Opinion: City of Irvine Fails To Address Health Hazards to “Luxury” Home Residents by All American Asphalt
Correction: An earlier version of this story incorrectly stated that All American Asphalt started in Irvine in 1976. The company started in the 70s, but not at the current location.
What is the City’s responsibility to disclose of pollutants and its negative impacts to home buyers?
All American Asphalt has been operating in Irvine since 1993. Yet home buyers were not informed of its location before purchasing “luxury” homes nearby. Residents became aware of its presence when they experienced odor emanating from the plant, which occurs mostly in the wee hours of the morning when people are asleep or have their windows shut tight.
These odors have been detected as far as the Portola Springs and Woodbury villages. Residents have had to invest in air purifiers and/or air monitors to detect indoor air quality — combined with the additional use of air conditioning, this has resulted in higher electricity bills and overall costs.
When asked, the sales staff in the model homes stated that they were unaware of the existence of the All American Asphalt Company but were aware of the landfill and reservoir located nearby.
The “white paper” disclosures failed to disclose the existence of All American Asphalt and its toxic and polluting emissions, but did disclose the following:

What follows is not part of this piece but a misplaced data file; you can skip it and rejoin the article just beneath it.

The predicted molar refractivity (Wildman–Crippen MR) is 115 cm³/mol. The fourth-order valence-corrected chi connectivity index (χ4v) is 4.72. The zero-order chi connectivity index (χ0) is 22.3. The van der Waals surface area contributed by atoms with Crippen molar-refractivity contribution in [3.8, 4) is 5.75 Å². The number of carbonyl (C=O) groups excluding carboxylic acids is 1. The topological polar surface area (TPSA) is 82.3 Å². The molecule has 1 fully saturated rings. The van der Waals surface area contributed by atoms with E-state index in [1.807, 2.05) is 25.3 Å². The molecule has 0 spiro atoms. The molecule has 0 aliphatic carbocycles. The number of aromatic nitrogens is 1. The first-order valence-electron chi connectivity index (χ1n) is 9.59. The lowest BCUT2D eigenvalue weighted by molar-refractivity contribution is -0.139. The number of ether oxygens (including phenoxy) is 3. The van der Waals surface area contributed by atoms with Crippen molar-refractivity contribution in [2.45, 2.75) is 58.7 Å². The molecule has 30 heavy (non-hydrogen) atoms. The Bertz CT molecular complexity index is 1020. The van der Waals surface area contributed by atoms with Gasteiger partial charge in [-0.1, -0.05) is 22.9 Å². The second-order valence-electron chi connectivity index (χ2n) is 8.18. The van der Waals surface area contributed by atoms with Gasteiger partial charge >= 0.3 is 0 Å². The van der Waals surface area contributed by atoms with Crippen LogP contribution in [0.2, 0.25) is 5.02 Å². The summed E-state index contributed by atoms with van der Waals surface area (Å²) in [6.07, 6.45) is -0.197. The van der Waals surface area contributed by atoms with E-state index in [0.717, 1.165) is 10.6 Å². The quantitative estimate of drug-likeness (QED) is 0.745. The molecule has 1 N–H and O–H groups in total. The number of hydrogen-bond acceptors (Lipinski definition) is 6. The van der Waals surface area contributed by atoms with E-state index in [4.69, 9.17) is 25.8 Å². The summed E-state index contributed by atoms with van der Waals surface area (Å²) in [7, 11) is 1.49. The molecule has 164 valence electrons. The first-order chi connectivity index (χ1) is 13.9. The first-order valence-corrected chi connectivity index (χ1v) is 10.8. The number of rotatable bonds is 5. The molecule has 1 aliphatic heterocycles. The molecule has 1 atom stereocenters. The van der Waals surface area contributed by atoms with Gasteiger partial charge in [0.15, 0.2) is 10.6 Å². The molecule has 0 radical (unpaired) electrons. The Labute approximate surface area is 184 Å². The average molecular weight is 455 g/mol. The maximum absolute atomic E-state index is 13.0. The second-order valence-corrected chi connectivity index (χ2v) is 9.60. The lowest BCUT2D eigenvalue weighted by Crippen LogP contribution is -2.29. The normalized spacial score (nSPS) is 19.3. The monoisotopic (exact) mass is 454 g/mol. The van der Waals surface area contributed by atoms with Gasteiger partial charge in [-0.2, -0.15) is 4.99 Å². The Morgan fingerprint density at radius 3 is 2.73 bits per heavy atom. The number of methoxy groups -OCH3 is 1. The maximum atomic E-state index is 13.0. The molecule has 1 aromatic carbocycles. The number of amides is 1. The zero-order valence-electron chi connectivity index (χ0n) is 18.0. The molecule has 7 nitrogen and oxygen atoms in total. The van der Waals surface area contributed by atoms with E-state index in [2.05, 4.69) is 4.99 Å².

- The Frank R. Bowerman County Landfill
- Water Management Plan
- Parks & Trails
- Agricultural & Commercial Nursery Operations
- Oil, Gas Wells & Methane
- Gas & Liquid Pipelines
- Toxic Mold
Additionally, the “white paper” did disclose language alluding to traffic noise from trucks carrying asphalt on Portola, Jeffrey, and Hicks Canyon Haul Road under the “Roads and Highways” and “Noise” sections, but the disclosures failed to mention the possible hazards of odors and pollutants emanating from All American Asphalt. What is the City’s responsibility for failure to provide this disclosure to property purchasers? Does the City and/or seller have an obligation to disclose this information to potential home buyers?
Pursuant to California Civil Code Section 1102.17, “the seller of residential real property subject to this article who has actual knowledge that the property is adjacent to, or zoned to allow, an industrial use described in Section 731a of the Code of Civil Procedure, or affected by a nuisance created by such as use, shall give written notice of that knowledge as soon as practicable before transfer of title” (California Developer Disclosure Report).
All American Asphalt has received a total of 6 citations since it started operating here in Irvine — 5 within the last two years. It has also received 4 Notices of Non-Compliance between 2010-2019 for maintenance and equipment failures.
Eastwood Village, Stonegate, and Orchard Hills neighborhoods were marketed as family-friendly luxury homes with resort-style amenities and lush pathways that connect residents to the surrounding trails, parks and award-winning schools. Each home pays property tax and Mello-Roos of between $10-30k annually.
The developer is continuing to build new homes in these neighborhoods. The City should deem the current location of All American Asphalt not suitable, given its history of public nuisance violations and adverse health effects.
Actions Taken In Attempt To Remedy The Public Nuisance and Health Hazards
- The residents have repeatedly filed complaints to the South Coast Air Quality Management District (SCAQMD) whenever odors are detected. Public records from the AQMD’s website show this factory releases toxic pollutants into the air.
- Email to Irvine Director of Community Development with a disappointing response.